The D&O Diary’s European travels continued with a visit over the weekend to Vilnius, Lithuania’s capital city. Vilnius has long history, a prosperous feel, and a very cool vibe. Vilnius may not be the first city many Americans think of when they think of Europe, but it truly is a special place.

Vilnius is located in Southeastern Lithuania, about 25 miles from the border with Belarus, at the confluence of the Neris and Vilnia rivers. Vilnius, located at 54.7 degrees Northern latitude, feels like the Northern city that it is. (New York, by contrast, is at 40.7 degrees Northern latitude.) Lithuania as a whole has a population of about 2.7 million, and around 600,000 live in Vilnius.

Vilnius is justly famous for its beautiful Old Town, one of the oldest surviving medieval old towns in Europe and a UNESCO World Heritage Site. Because it developed over the course of many centuries, it incorporates a wide variety of architectural styles. It was badly damaged in World War II, but has been largely restored. Today it is full of cafés, restaurants, and bars, and on warm summer evenings its many narrow atmospheric streets are vibrant and lively.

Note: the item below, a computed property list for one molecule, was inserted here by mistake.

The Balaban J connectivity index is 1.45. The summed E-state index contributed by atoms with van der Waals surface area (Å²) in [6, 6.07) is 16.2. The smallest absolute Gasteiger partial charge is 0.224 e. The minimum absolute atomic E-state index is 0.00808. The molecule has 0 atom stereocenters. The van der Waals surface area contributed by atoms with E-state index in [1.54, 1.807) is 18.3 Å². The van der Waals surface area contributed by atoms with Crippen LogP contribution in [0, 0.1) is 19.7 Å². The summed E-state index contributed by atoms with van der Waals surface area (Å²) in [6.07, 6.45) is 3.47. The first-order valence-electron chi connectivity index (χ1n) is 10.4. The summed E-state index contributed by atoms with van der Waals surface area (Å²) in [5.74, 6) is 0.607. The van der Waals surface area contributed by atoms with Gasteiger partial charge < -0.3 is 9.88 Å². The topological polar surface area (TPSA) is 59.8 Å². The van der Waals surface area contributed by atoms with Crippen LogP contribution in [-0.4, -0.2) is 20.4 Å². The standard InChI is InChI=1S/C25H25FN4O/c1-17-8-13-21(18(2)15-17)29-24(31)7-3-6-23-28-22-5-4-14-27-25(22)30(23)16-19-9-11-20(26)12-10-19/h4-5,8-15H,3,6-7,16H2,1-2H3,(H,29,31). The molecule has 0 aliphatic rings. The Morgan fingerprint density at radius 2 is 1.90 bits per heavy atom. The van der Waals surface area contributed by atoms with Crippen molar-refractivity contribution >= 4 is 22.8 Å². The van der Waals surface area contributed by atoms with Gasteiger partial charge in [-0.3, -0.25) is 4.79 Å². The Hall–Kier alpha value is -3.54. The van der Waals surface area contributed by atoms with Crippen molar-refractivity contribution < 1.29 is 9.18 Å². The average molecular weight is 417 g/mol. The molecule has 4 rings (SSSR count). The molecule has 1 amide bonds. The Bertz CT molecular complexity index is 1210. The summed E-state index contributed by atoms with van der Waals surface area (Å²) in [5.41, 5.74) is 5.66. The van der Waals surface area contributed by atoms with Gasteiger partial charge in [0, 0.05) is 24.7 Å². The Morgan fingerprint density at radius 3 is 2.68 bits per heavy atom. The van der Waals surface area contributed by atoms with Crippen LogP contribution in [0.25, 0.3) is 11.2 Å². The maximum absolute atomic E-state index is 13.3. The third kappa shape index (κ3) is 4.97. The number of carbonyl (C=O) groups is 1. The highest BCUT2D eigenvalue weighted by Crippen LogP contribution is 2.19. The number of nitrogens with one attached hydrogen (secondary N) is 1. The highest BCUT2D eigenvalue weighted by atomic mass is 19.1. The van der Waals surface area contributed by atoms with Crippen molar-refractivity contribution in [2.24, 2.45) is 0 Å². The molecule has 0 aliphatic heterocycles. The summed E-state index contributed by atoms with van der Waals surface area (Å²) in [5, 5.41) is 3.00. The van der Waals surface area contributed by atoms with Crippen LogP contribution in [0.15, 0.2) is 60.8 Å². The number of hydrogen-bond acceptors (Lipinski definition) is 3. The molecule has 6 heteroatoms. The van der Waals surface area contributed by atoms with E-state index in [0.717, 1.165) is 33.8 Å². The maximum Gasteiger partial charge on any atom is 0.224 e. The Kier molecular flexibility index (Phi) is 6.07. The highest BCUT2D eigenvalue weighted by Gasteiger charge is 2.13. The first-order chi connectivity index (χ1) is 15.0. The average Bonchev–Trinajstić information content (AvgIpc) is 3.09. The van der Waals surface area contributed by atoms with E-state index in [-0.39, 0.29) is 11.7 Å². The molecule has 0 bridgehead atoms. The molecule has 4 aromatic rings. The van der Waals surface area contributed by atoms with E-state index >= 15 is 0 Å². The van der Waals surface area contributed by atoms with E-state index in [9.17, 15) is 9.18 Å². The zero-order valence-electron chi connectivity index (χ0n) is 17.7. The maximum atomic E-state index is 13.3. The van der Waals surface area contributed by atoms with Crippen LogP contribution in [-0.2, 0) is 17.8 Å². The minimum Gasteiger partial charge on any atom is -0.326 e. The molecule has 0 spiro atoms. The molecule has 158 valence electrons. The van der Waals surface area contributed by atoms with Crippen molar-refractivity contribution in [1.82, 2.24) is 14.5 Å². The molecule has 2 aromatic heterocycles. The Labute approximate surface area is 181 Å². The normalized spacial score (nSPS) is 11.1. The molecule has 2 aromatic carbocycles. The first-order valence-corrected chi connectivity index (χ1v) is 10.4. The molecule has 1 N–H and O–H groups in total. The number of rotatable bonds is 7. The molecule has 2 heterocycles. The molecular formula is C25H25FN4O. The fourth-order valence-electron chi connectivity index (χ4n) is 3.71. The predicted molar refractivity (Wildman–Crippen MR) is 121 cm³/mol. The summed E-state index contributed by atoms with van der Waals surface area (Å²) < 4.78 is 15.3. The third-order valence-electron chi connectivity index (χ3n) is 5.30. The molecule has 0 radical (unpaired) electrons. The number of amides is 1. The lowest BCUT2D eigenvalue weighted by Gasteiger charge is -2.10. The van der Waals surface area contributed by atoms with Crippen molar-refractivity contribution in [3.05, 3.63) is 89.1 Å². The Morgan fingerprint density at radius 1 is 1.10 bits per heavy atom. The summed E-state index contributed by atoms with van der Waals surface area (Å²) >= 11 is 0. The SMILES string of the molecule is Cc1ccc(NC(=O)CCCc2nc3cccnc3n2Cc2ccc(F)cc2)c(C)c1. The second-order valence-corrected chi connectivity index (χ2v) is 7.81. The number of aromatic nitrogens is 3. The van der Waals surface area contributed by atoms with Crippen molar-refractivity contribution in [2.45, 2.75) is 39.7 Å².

Vilnius Old Town, viewed from Gediminas Hill
Scenes of Old Town Vilnius

One of the main reasons I wanted to visit Vilnius was to see the neighborhood of Užupis, a district across the Vilnia River from the core of the Old Town, which in 1997 declared itself an independent republic, with its own flag, anthem, president, cabinet of ministers, and ambassadors. It also has its own constitution, copies of which are preserved in over 20 languages on plaques along one of the district’s streets. The area, once derelict and nearly abandoned, has long been a haven for artists, and it still preserves a uniquely idiosyncratic feel.

A tower mounted with the Angel of Užupis stands over the district’s main square, which is full of tables with people drinking coffee or beer.
A post marking the border of Užupis. On the post is the republic’s symbol, a hand with a white spot. The symbol also appears on the republic’s flag.
A copy of the constitution of Užupis in English. The constitution embodies important rights, such as, for example, “A dog has the right to be a dog.” It reflects several paired articles, such as, “People have the right to be happy” and “People have the right to be unhappy.” It also embodies three mottos: “Don’t Fight”, “Don’t Win”, “Don’t Surrender.” Article 3 declares that “Everyone has the right to die, but this is not an obligation.”
The Mermaid of Užupis, which sits in a niche on the Vilnia riverbank. According to legend, it is she who attracts people from all of the world to Užupis, and if you stare into her eyes, you will never want to leave.
The view from the bridge crossing into Užupis from Vilnius.

Vilnius is a great city to walk around in. It is surprisingly full of green space, including numerous parks. The rivers are lined with walkways, as well. Although I faithfully fulfilled my tourist duties of looking at historic buildings, I also spent a fair amount of time just enjoying the shady parks, full of songbirds and blooming flowers.